How a Michael R. Jackson Musical Throws Us for a ‘Loop’

An autobiographical musical about an autobiographical musical about -- well, you know.

Larry Owens and the cast of "A Strange Loop." Photo: Joan Marcus.

In his poem “Two Loves,” Oscar Wilde’s adored Bosie, Lord Alfred Douglas, shaped the phrase “the love that dare not speak its name.” Those days are long gone. For some time now, from the stage and elsewhere, green-carnation love‘s name has been spoken loudly and relentlessly. In the new Off-Broadway musical by Michael R. Jackson, A Strange Loop, running at Playwrights Horizons, such love’s name is sung, and its voice is lusty and lustful. It also shouts to raise the roof, and if the roof doesn’t fly off, it shouts from the rooftop.

Inserting his middle initial to differentiate himself from the late music icon, Jackson is the book writer, composer and lyricist of A Strange Loop as well as its vocal arranger. The reason for covering all those bases — including a remarkable lookalike, Larry Owens, in the leading role — is that this musical is autobiographical. For the most part, it is also brilliant.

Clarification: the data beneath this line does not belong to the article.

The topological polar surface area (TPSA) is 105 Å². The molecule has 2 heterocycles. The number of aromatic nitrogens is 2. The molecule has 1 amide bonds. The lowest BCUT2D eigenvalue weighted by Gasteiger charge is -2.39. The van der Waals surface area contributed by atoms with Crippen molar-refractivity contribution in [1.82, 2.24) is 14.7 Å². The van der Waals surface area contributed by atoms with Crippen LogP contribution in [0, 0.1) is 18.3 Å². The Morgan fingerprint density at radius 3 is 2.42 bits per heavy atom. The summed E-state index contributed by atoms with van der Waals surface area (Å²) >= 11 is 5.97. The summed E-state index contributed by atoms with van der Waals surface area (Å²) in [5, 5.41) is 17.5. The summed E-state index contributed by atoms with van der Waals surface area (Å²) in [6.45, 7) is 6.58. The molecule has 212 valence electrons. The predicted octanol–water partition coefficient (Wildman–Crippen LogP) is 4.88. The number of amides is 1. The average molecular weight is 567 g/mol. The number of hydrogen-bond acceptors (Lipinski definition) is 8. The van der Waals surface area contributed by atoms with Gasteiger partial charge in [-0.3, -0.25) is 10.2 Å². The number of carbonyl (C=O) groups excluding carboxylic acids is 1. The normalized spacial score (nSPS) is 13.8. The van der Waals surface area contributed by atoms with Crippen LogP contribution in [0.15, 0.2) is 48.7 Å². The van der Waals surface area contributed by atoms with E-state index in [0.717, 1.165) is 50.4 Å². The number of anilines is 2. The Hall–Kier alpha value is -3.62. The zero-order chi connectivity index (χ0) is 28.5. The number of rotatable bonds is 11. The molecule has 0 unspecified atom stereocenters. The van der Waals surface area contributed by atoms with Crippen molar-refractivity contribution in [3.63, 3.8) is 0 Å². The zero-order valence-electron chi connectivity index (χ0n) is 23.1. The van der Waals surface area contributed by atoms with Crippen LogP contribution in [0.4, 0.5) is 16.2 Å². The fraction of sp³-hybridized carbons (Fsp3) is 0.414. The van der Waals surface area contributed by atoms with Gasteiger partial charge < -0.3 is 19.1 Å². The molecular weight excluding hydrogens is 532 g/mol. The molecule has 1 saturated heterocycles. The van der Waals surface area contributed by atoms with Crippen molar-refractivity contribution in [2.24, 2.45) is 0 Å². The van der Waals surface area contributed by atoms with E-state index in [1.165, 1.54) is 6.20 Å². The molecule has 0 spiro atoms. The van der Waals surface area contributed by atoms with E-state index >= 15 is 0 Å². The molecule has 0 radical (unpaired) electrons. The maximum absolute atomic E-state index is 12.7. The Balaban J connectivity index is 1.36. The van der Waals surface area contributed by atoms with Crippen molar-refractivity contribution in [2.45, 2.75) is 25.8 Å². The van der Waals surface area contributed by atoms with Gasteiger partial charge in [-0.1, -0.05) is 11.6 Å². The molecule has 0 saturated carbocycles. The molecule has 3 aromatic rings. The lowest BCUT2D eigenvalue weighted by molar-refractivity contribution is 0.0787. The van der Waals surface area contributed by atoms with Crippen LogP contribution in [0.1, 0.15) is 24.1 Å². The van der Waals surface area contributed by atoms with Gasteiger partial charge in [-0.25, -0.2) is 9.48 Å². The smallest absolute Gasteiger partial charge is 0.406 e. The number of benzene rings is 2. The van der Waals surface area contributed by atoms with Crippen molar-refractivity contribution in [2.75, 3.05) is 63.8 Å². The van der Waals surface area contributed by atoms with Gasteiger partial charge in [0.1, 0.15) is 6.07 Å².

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And it is about as autobiographical — emphasis on the “graphic” — as it can get, with the author spending the multi-layered piece trying and trying to unravel just who he is. As he runs through his life in an attempt to come to grips with the entity he knows (or doesn’t know) as “I,” he presents a meta-theatrical — and entirely self-referential — opus.

In song and speech, “I” talks about having a famous name, and its effect of stealing something of himself from him. His doppelganger’s name, meantime, is Usher — also the name of another celebrated African-American pop star. Usher’s line of work? Usher — at The Lion King. (Costumer Montana Levi Blanco contributes a dandy throwback uniform, complete with cap.)